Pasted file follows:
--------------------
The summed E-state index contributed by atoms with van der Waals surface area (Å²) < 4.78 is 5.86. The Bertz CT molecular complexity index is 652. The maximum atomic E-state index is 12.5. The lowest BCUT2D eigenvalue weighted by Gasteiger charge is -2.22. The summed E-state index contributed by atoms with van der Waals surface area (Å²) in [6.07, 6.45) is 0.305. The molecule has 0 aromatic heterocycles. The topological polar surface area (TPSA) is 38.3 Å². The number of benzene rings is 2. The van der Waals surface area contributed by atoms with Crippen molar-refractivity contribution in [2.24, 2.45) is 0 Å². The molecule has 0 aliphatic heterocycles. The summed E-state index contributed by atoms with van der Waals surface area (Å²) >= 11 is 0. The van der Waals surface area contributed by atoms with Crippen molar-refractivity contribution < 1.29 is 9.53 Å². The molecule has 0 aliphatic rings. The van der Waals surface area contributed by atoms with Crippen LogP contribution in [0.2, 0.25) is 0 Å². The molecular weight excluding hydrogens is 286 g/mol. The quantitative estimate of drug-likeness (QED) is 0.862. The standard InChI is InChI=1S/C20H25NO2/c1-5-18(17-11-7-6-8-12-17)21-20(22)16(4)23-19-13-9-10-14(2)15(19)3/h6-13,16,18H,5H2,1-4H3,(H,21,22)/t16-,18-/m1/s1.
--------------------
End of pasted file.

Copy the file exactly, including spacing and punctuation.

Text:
The summed E-state index contributed by atoms with van der Waals surface area (Å²) < 4.78 is 5.86. The Bertz CT molecular complexity index is 652. The maximum atomic E-state index is 12.5. The lowest BCUT2D eigenvalue weighted by Gasteiger charge is -2.22. The summed E-state index contributed by atoms with van der Waals surface area (Å²) in [6.07, 6.45) is 0.305. The molecule has 0 aromatic heterocycles. The topological polar surface area (TPSA) is 38.3 Å². The number of benzene rings is 2. The van der Waals surface area contributed by atoms with Crippen molar-refractivity contribution in [2.24, 2.45) is 0 Å². The molecule has 0 aliphatic heterocycles. The summed E-state index contributed by atoms with van der Waals surface area (Å²) >= 11 is 0. The van der Waals surface area contributed by atoms with Crippen molar-refractivity contribution < 1.29 is 9.53 Å². The molecule has 0 aliphatic rings. The van der Waals surface area contributed by atoms with Crippen LogP contribution in [0.2, 0.25) is 0 Å². The molecular weight excluding hydrogens is 286 g/mol. The quantitative estimate of drug-likeness (QED) is 0.862. The standard InChI is InChI=1S/C20H25NO2/c1-5-18(17-11-7-6-8-12-17)21-20(22)16(4)23-19-13-9-10-14(2)15(19)3/h6-13,16,18H,5H2,1-4H3,(H,21,22)/t16-,18-/m1/s1.